Submitted to: Southwest Hydrology
Publication Type: Popular Publication
Publication Acceptance Date: 6/1/2004
Publication Date: 12/1/2004
Citation: Duran, N.L., Spencer, L.K. 2004. Pathogen distribution in an effluent-dominated stream. Southwest Entomology. 31(6): 22,23,31.
Interpretive Summary: Rapid urbanization and growing populations in the semiarid Southwest have led to increased discharge of reclaimed wastewater into stream channels. These water additions benefit the environment by contributing to the development of riparian habitats and increasing groundwater recharge, but this practice may also introduce poor quality water, potentially containing pathogenic microbes, to the environment. This study examined the fate and transport of several pathogens commonly found in wastewater using samples collected along a 13-mile transect downstream from a treatment plant on the Santa Cruz River in Tucson, Arizona. It was found that concentrations of E. coli increased with distance from the wastewater plant discharge point, contrary to what might be expected from bacteria die-off. Although the wastewater was chlorinated prior to discharge, it is possible that this commonly used disinfection process did not kill but only injured the E. coli population, which then re-established itself downstream. Several species of pathogens were also detected in shallow monitoring wells near the discharge point, but the environmental fate and transport of these microbes and their potential effects on drinking water are largely unknown. Although human pathogens have traditionally not been thought to flourish in soil environments, this study underscores the pressing need for further research to assess the impacts of reclaimed effluent on surface and groundwater quality.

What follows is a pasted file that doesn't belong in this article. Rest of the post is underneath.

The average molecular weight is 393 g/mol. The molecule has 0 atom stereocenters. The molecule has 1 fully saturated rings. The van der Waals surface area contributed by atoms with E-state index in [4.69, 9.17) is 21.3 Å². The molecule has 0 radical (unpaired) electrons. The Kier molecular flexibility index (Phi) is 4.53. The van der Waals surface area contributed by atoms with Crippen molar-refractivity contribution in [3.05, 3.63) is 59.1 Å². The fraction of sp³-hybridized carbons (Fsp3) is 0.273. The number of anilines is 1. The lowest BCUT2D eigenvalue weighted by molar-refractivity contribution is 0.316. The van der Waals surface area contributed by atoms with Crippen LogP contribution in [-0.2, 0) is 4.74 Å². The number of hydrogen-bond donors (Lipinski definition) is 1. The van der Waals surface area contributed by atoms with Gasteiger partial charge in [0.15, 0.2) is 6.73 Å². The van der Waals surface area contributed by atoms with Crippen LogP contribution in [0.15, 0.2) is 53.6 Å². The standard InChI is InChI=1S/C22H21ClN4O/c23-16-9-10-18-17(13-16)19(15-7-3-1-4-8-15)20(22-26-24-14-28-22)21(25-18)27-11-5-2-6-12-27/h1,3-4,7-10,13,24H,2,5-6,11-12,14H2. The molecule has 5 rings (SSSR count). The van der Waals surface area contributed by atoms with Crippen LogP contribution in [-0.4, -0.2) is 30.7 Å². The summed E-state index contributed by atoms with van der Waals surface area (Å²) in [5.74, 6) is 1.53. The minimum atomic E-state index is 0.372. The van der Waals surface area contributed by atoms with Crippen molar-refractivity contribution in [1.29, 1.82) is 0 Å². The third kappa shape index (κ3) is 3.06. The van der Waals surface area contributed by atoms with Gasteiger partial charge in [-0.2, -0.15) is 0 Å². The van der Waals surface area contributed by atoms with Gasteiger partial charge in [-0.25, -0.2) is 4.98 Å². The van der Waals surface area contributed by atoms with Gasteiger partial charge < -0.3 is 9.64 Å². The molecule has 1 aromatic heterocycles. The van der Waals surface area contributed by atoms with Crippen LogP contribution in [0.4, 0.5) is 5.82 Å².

Technical Abstract: Due to limited annual rainfall, streams of the arid west differ from the wet, flowing streams of perennial ecosystems in that they are dry most of the year and many are effluent-dependent. Effluent discharge from wastewater treatment plants is a growing source of water that can provide a constant stream flow in ephemeral streams. Although these streams cannot be used for recreational purposes, they allow riparian ecosystems to develop and contribute to groundwater recharge. The latter is particularly important to help replenish declining groundwater levels as a result of over-pumping of groundwater for urban and agricultural use. However, since microbial and chemical contaminants can persist in the treated effluent, it is necessary to evaluate the effects of effluent-dependent streams on groundwater quality. For this reason, surface and groundwater samples were collected from the effluent-dependent Santa Cruz River located near the city of Tucson, Arizona. Samples were then subjected to chemical and microbial quality analyses. Preliminary results demonstrated that, at the point of discharge, coliform numbers varied considerably over a twenty-four hour period emphasizing the need for average daily load measurements. Contrary to what might be expected, microbial numbers (E. coli, total coliforms, and heterotrophic plate counts) were greater downstream from the discharge. Although the groundwater samples had much lower bacterial counts than the surface water, Cryptosporidium and Giardia oocysts were identified in one groundwater sample as well as in the effluent. These preliminary results indicate that the impact of effluent-dependent streams on the underlying groundwater needs further assessment and highlights the need for proper monitoring of microbial survival, fate, and transport.